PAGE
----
Henry, who died in 1901 at the age of 92, is perhaps best remembered for his Confederate Cemetery. He had attempted to construct a stone wall around the site, but in 1885 it was incomplete and overgrown, and would remain so until the next century. On October 8, 1902, thanks to fundraising by the United Daughters of the Confederacy, a twenty-eight foot tall granite monument was dedicated within the now completely walled-in cemetery.

The restored Bottom House can be viewed just outside the Perryville Battlefield State Historic Site, which consists of 745 acres, with another 300 protected by easements and over 7,000 total acres recognized as a National Historic Landmark. The park also includes a visitor’s center and museum, walking trails, and a Union monument near the Confederate cemetery. The “Squire” Bottom house is on private property.

Thanks to historian Kenneth W. Noe, author of Perryville – This Grand Havoc of Battle, and Kurt Holman of the Perryville Battlefield State Historic Site for their assistance.

Petersburg: The Crater, 10/2/2016

7 10 2016

Last week, on my way home from a golf outing in Willimasburg, Va, I stopped in Petersburg. The original plan was to hit as many Seven Days battlefield sites as I could on the way back home, but since I was with my OLDEST brother Jerry, I opted to visit a the sites at which our great-grandfather, John B. Smeltzer, had fought with his regiment, the 205th PA. That meant Petersburg. In the process, we also visited The Crater, since it’s within the boundaries of the Petersburg National Battlefield. Below are a few photos from that visit. Click the images for larger ones – I think they’re all pretty much self-explanatory. The crater itself is fairly small, but consider the erosion over the years and the use of the site as a golf course for a while. I suspect the remnants are more impressive from atop the works, but access is for good reason restricted.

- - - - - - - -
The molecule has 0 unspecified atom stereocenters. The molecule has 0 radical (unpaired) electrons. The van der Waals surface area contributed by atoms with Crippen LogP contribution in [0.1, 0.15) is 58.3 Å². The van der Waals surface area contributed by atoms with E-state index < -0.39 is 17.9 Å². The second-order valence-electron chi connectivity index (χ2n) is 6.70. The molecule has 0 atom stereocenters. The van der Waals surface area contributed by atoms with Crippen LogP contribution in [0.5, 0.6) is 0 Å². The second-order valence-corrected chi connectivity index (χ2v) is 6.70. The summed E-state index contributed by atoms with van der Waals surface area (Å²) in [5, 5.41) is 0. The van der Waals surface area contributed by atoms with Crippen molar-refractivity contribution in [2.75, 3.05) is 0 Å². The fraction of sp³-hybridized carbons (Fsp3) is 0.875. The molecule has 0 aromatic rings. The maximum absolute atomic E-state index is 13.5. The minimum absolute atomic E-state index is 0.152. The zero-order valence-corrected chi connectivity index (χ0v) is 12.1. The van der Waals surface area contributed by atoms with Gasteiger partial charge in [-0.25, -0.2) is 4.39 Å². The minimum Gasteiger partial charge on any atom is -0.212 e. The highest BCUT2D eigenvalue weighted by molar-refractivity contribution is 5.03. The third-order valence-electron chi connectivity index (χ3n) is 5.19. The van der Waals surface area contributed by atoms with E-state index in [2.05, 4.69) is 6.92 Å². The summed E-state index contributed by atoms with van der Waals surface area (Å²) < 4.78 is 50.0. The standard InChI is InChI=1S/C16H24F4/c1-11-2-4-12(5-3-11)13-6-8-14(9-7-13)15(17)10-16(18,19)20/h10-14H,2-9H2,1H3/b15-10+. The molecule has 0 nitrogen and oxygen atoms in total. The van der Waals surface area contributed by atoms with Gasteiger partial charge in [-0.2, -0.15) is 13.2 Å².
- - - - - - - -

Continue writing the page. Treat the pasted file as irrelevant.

Fort Morton, the 14 gun battery from which Ambrose Burnside observed the Battle of the Crater




Fredericksburg – 9/28/2016

6 10 2016

Last week, after stopping in to visit with John Hennessy at Chatham, I set out for Williamsburg. My original intent was to visit the battlefield at Malvern Hill along the way, but the weather was bad and I was burning daylight. So I decided to do a quick turn at the Fredericksburg battlefield’s visitor center and the Sunken Road at Marye’s Heights. I hadn’t been there in quite a few years. Here are some photos I snapped as my phone battery died. Click on them for larger images.


Chatham – 9/28/2016

4 10 2016